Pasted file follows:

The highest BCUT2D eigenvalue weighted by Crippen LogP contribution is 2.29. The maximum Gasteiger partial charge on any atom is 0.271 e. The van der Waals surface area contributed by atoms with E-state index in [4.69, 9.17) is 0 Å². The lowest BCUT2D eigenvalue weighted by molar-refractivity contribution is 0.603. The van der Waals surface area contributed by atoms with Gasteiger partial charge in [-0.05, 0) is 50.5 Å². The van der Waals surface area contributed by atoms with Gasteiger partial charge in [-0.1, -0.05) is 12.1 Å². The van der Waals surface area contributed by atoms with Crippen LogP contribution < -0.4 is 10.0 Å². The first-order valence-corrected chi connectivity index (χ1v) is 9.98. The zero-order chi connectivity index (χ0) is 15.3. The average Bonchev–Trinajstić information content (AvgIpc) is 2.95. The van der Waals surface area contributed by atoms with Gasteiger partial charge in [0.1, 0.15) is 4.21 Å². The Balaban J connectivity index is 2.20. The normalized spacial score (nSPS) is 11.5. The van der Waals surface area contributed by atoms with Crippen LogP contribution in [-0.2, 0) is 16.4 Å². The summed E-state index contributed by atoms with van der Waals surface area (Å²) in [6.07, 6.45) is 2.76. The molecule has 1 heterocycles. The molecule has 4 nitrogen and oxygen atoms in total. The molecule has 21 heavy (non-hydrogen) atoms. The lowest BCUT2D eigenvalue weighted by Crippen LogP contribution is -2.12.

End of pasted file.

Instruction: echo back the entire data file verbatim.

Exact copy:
The highest BCUT2D eigenvalue weighted by Crippen LogP contribution is 2.29. The maximum Gasteiger partial charge on any atom is 0.271 e. The van der Waals surface area contributed by atoms with E-state index in [4.69, 9.17) is 0 Å². The lowest BCUT2D eigenvalue weighted by molar-refractivity contribution is 0.603. The van der Waals surface area contributed by atoms with Gasteiger partial charge in [-0.05, 0) is 50.5 Å². The van der Waals surface area contributed by atoms with Gasteiger partial charge in [-0.1, -0.05) is 12.1 Å². The van der Waals surface area contributed by atoms with Crippen LogP contribution < -0.4 is 10.0 Å². The first-order valence-corrected chi connectivity index (χ1v) is 9.98. The zero-order chi connectivity index (χ0) is 15.3. The average Bonchev–Trinajstić information content (AvgIpc) is 2.95. The van der Waals surface area contributed by atoms with Gasteiger partial charge in [0.1, 0.15) is 4.21 Å². The Balaban J connectivity index is 2.20. The normalized spacial score (nSPS) is 11.5. The van der Waals surface area contributed by atoms with Crippen LogP contribution in [-0.2, 0) is 16.4 Å². The summed E-state index contributed by atoms with van der Waals surface area (Å²) in [6.07, 6.45) is 2.76. The molecule has 1 heterocycles. The molecule has 4 nitrogen and oxygen atoms in total. The molecule has 21 heavy (non-hydrogen) atoms. The lowest BCUT2D eigenvalue weighted by Crippen LogP contribution is -2.12.